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NCAA Athletes Can Now Get Paid ft. WSJ Sports Reporter, Laine Higgins

Updated: Aug 2, 2021

Kriti: [00:00:00] Hey guys, welcome to WhyFI Matters. So over the week or so my TicTok has basically been hijacked to only show me videos relating to the Olympics. And honestly, I don't mind that. It's really great for me to keep updated with the games and what's going on. So. I'm sure many of you are keeping updated or even watching some of the sports.

And I love how the Olympics is every four years, because it really adds to the excitement and even hypes it up basically. And speaking of athletics, And sports today's episode is going to be more about college athletics, kind of part of a little series we're doing here. And it's specifically the fact that athletes in the NCAA can now be paid.

The NCAA is changing the rules. And this is extremely momentous because up until this point college athletes who, in my opinion, work as hard as professional athletes are even harder because they have to balance academics on top of their sports, they were not getting paid and. Able to get money through like deals and sponsorships and partnerships.

So this is pretty big, now the college athletes can be compensated. What exactly caused the NCAA to change after all this time, I'm super excited to speak to Laine Higgins, who's a sports reporter for the wall street journal, which pretty cool next week.

Next week however, make sure to stay too. Because we're actually going to talk more about the personal side of this whole change in the NCAA rules with a college gymnast. We're going to talk about her opinions and views about being able to finally make money as a result of her hard work and her athletics. This weekend interview is like a precursor to next weekend with our gymnast.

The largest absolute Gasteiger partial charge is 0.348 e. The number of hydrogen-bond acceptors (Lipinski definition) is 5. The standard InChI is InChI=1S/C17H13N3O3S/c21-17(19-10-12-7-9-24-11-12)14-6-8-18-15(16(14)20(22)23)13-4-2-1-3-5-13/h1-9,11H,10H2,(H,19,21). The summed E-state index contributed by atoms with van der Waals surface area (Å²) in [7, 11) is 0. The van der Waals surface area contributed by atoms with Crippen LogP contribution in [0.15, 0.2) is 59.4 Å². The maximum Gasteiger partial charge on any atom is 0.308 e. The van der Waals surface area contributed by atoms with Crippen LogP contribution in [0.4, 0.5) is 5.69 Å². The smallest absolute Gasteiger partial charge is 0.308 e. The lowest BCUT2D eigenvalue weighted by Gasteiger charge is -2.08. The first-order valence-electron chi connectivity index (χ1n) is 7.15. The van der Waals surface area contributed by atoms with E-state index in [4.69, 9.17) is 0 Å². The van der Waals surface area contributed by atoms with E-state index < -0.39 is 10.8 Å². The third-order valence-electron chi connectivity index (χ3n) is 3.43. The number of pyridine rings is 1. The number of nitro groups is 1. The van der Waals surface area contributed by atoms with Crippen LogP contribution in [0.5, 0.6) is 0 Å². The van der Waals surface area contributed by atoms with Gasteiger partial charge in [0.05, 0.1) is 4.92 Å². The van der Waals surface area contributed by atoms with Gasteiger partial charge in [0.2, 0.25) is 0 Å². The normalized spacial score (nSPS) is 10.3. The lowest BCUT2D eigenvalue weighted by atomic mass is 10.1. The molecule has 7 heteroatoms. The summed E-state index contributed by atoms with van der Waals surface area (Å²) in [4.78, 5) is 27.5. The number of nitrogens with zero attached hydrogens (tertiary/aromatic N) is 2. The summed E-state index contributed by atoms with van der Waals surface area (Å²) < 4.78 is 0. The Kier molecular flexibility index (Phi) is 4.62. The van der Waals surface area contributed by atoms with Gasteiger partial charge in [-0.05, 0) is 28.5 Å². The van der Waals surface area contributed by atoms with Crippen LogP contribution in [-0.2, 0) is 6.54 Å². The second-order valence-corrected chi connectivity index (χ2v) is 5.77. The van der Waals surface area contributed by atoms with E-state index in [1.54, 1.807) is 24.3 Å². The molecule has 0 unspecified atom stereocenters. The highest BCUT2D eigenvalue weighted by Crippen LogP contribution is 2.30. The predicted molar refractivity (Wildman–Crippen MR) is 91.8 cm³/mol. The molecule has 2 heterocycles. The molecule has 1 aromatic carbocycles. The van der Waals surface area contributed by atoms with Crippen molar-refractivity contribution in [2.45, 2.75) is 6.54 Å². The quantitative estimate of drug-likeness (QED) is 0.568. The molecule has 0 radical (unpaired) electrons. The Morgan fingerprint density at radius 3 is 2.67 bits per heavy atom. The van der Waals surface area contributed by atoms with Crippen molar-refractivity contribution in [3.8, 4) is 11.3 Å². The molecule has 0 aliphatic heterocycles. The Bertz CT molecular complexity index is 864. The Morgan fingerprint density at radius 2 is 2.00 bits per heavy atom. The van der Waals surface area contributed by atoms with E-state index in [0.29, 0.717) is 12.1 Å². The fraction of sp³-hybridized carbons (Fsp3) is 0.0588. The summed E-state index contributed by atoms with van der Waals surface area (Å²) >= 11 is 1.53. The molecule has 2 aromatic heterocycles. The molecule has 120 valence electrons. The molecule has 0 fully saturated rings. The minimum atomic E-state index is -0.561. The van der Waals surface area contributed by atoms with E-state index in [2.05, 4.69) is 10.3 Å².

But yeah, I hope you enjoy today's interview. Yeah.

Hi Laine. Thank you so much for coming on WhyFi Matters today. I'm super excited to have you on the show and talk about the recent NCAA change and shift within college athletics. And I'm super excited to learn more about the future of this and why this even happen.

So thank you so much for coming on the podcast today.

Laine: [00:02:49] Yeah, thank you so much for having me. I really appreciate it.

Kriti: [00:02:52] So, can you, before we get into, um, what happened with the NCAA? Can we talk, can you tell us a little bit more about yourself and how you even got interested in sports journalism?

Laine: [00:03:05] Sure. I grew up in Minnesota and my father was a big Michigan football fan.

So, we grew up always watching games on Saturdays and I read sports illustrated growing up. I read the sports section of the Star Tribune and I had kind of had an interest in writing in high school. And I was on the newspaper there. But I didn't really put two and two together that I could do sports writing just because our newspaper came out once a month.

So it's not like we were really doing game stories. It was more of a, you know, here's how the season went for this team. Right. Um, and it wasn't until college. When I joined the newspaper there that I was able to actually start writing about sports and get a little more of an exposure to that. And once I did it, I really just kind of fell in love with it. Cause I, I joined the sports section, cause I was hoping it would be a way to meet athletes. I was a swimmer in college myself and I was like, oh great. I can make friends. Yeah. And then the first game that I ended up covering was the men's soccer team and they got absolutely whooped by Georgetown, nationally ranked at the time.

Yeah. So, you know, you're going up to them after the match saying, Hey, like, so tell me about that. You know, when they're upset and you know, a little bit sad. So it's like, you're maybe not going to make your best friends doing that. But it definitely was still something where it was really fun to be able to go to games and experience that. So I, throughout college, interned at several publications and knew that I wanted to do it after graduation. So, just worked my way towards that. And I had an internship at the wall street journal after I graduated. And , over the course of several months was able to turn that into a job there initially with the weekend business section. And I've now been with the sports section for little over two years, full-time.